More to the point, though, the question of Gimlet Media’s creative identity matters within the context of its own parent company. Onstage at the Hot Pod Summit last Thursday, Gimlet co-founder Matt Lieber — now Spotify’s head of podcast studios and operations — spent some time talking about how Spotify’s current podcast production is spread across four divisions: Gimlet, Parcast, The Ringer, and the Spotify Originals banner. Parcast and The Ringer have sharp identities, each shop with its own distinct aesthetics, sensibilities, functions, and goals. Meanwhile, the Spotify Originals brand has a Swiss-army-knife quality, shouldering the responsibility of being purposefully broad and being able to hold new partnerships and projects that are obviously valuable but are unhoused internally, brand-wise. (Shoutout to Kevin Bacon.)

Held up against two sister divisions with strong identities, another division that covers all other bases, and an ever-competitive universe of competitors — what is a Gimlet podcast supposed to be? And under Polgreen’s tenure, what will it become?

Language lessons [by Caroline Crampton]. A new true crime podcast caught my eye this week: The Nobody Zone, which is a co-production between Ireland’s RTÉ and Denmark’s Third Ear. It covers the alleged crimes of Irishman Kieran Patrick Kelly on the London Underground between 1953 and 1983. But it wasn’t the content of this six-part series that piqued my interest, but rather the fact that the show is being released simultaneously in five different languages: English, Danish, Spanish, German, and Irish.

The trend for multilingual podcasts has really accelerated in the past year. Building on the existing work of shows like Radio Ambulante, Radio Atlas, and the Spotify/Vice collaboration Chapo, last August two big U.S. podcast publishers — Wondery and iHeartMedia — each announced that they were beginning to make their shows available in languages other than English. Wondery started by translating Dr. Death into Spanish, Castilian Spanish, German, French, Mandarin, Portuguese, and Korean, while iHeart put together a slate (including Stuff You Should Know and Stuff You Missed in History Class) to be translated into “Spanish, Hindi, Portuguese, French, German, and more” beginning in early 2020.

The case for translation is clear for these big English-language providers. Translating and rerecording episodes with new voice talent is a moderate one-off cost, but it makes the shows accessible to millions more people in markets where podcast listening is really ramping up, such as South America and India. Not only are there plenty of listeners to acquire there, but via local distribution and monetization deals, these new language editions of existing shows can bring in fresh ad dollars.

But I’m also keen to understand how multilingual expansion looks from the perspective of independent podcasters. Translation and revoicing costs will be out of reach for most smaller creators, but there are producers working to bake multilingual options into their shows from the beginning of production.

Lory Martinez is one such — a Colombian American from Queens, she’s now based in Paris and last year founded her own production house, Studio Ochenta, aiming primarily to produce multilingual podcasts, although the outfit is also making branded podcasts and providing consulting services as part of the business. Martinez works with a team of about 10 freelance producers around the world to make her shows.

This outfit’s flagship production to date is Mija, a fiction podcast that exists in English, Spanish, and French. The first series of eight 10-minute episodes centers on the titular Mija, the daughter of Colombian immigrants in New York City, who tells her family’s immigration stories. When I spoke to Martinez last week, she explained that she had deliberately designed Studio Ochenta’s formats to work well for multiple languages. “It’s basically designed for multilingual. All of our shows are narrative, mostly single voice,” she explained.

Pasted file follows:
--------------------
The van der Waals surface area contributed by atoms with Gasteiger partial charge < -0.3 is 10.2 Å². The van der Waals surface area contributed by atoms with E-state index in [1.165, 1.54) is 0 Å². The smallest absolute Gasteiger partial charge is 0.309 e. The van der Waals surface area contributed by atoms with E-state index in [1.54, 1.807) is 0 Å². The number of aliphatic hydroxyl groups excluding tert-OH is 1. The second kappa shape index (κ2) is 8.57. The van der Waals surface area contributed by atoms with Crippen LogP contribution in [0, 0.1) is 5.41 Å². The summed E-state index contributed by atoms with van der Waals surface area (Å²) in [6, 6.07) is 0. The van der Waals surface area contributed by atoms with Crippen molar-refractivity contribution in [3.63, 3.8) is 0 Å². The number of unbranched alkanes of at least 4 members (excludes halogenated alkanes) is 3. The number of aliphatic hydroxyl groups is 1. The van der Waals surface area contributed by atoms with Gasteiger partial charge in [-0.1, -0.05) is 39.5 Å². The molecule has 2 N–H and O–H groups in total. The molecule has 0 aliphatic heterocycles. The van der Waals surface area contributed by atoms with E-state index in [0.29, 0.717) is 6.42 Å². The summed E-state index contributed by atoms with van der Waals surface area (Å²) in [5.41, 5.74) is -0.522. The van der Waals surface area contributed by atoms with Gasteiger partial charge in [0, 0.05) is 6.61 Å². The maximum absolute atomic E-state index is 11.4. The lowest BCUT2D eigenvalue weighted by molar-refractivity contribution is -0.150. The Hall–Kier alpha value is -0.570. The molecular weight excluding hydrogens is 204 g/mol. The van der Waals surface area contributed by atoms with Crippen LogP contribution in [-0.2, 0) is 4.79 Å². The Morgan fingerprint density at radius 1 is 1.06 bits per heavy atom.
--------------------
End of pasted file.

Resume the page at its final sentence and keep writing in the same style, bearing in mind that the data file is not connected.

Both Mija’s subject matter and the decision to work in fiction were also made with translation in mind. “It’s really all about being able to really recognize a universal story and being able to adapt it locally,” she said. “For me, that was an immigration story. Every market is looking at an influx of immigration, and refugee migration stories are in the news every day. It’s something that’s top of mind for people [everywhere]. And I chose a Latin American, Latinx immigration story because it was my own.” Storytelling around language itself is also in the ascendance at the moment, with shows like James Kim’s Moonface exploring a relationship between two people who don’t share a language.

Aside from helping podcasts reach more people, multilingual expansion has a strong educational impetus. Martinez has heard from people using Mija to practice their language skills, saying that providing transcripts really helps. Another Studio Ochenta production, How Not to Travel, is more in this didactic mode. The Nobody Zone, especially in its Irish version, also acknowledges this with RTÉ providing subtitled versions on YouTube. Language-learning app Duolingo is also making podcasts specifically for this purpose, producing easy to follow nonfiction stories in Spanish and French.

Martinez said that independent podcasters in the U.S. should be more aware that they already have listeners all over the world and consider taking advantage of it: “You already have an international audience. Why not tap into the rest of it?” She did caution, however, that the CPM-based advertising model commonly used in America isn’t applicable everywhere, and that some markets are smaller than others. “Different economic models are going to come up with this new growth, I think, because CPM models don’t work for every market,” she said. “In some places, it’s more about the value of the listener.”